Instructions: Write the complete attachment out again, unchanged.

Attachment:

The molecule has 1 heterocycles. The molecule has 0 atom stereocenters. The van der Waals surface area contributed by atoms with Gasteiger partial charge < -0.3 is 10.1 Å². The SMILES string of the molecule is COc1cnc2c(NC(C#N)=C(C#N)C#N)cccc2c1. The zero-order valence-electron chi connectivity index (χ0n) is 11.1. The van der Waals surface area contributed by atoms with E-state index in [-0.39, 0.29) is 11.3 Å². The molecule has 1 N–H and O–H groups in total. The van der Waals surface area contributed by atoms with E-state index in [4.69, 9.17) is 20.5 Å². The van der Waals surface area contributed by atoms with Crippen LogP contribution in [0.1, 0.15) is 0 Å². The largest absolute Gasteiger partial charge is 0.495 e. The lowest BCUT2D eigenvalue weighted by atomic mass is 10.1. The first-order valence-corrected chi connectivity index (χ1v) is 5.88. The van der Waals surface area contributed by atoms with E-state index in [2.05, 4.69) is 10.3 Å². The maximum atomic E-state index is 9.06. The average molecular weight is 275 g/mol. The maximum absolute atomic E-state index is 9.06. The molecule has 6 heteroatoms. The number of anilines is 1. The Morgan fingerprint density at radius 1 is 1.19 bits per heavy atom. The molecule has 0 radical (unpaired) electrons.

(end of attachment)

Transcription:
The molecule has 1 heterocycles. The molecule has 0 atom stereocenters. The van der Waals surface area contributed by atoms with Gasteiger partial charge < -0.3 is 10.1 Å². The SMILES string of the molecule is COc1cnc2c(NC(C#N)=C(C#N)C#N)cccc2c1. The zero-order valence-electron chi connectivity index (χ0n) is 11.1. The van der Waals surface area contributed by atoms with E-state index in [-0.39, 0.29) is 11.3 Å². The molecule has 1 N–H and O–H groups in total. The van der Waals surface area contributed by atoms with E-state index in [4.69, 9.17) is 20.5 Å². The van der Waals surface area contributed by atoms with Crippen LogP contribution in [0.1, 0.15) is 0 Å². The largest absolute Gasteiger partial charge is 0.495 e. The lowest BCUT2D eigenvalue weighted by atomic mass is 10.1. The first-order valence-corrected chi connectivity index (χ1v) is 5.88. The van der Waals surface area contributed by atoms with E-state index in [2.05, 4.69) is 10.3 Å². The maximum atomic E-state index is 9.06. The average molecular weight is 275 g/mol. The maximum absolute atomic E-state index is 9.06. The molecule has 6 heteroatoms. The number of anilines is 1. The Morgan fingerprint density at radius 1 is 1.19 bits per heavy atom. The molecule has 0 radical (unpaired) electrons.